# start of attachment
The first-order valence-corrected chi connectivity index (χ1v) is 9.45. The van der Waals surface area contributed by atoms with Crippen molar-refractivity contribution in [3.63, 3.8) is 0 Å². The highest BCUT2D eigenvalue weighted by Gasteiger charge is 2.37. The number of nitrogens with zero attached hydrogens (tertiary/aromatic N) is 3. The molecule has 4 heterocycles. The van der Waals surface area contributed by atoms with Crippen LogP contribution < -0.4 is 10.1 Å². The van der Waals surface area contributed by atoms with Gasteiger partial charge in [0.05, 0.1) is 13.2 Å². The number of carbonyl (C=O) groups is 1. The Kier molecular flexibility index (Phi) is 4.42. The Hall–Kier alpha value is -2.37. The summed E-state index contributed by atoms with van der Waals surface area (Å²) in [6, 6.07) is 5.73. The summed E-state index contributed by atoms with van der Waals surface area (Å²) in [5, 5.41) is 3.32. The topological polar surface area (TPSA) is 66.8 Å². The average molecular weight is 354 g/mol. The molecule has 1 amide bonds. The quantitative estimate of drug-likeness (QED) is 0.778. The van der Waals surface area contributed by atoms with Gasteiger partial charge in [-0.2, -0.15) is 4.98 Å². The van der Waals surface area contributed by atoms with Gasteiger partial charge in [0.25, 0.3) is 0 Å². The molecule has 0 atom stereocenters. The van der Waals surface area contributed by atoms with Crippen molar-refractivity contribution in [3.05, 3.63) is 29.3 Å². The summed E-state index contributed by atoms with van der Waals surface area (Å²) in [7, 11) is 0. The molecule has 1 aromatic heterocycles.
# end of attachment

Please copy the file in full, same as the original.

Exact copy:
The first-order valence-corrected chi connectivity index (χ1v) is 9.45. The van der Waals surface area contributed by atoms with Crippen molar-refractivity contribution in [3.63, 3.8) is 0 Å². The highest BCUT2D eigenvalue weighted by Gasteiger charge is 2.37. The number of nitrogens with zero attached hydrogens (tertiary/aromatic N) is 3. The molecule has 4 heterocycles. The van der Waals surface area contributed by atoms with Crippen LogP contribution < -0.4 is 10.1 Å². The van der Waals surface area contributed by atoms with Gasteiger partial charge in [0.05, 0.1) is 13.2 Å². The number of carbonyl (C=O) groups is 1. The Kier molecular flexibility index (Phi) is 4.42. The Hall–Kier alpha value is -2.37. The summed E-state index contributed by atoms with van der Waals surface area (Å²) in [6, 6.07) is 5.73. The summed E-state index contributed by atoms with van der Waals surface area (Å²) in [5, 5.41) is 3.32. The topological polar surface area (TPSA) is 66.8 Å². The average molecular weight is 354 g/mol. The molecule has 1 amide bonds. The quantitative estimate of drug-likeness (QED) is 0.778. The van der Waals surface area contributed by atoms with Gasteiger partial charge in [-0.2, -0.15) is 4.98 Å². The van der Waals surface area contributed by atoms with Gasteiger partial charge in [0.25, 0.3) is 0 Å². The molecule has 0 atom stereocenters. The van der Waals surface area contributed by atoms with Crippen molar-refractivity contribution in [3.05, 3.63) is 29.3 Å². The summed E-state index contributed by atoms with van der Waals surface area (Å²) in [7, 11) is 0. The molecule has 1 aromatic heterocycles.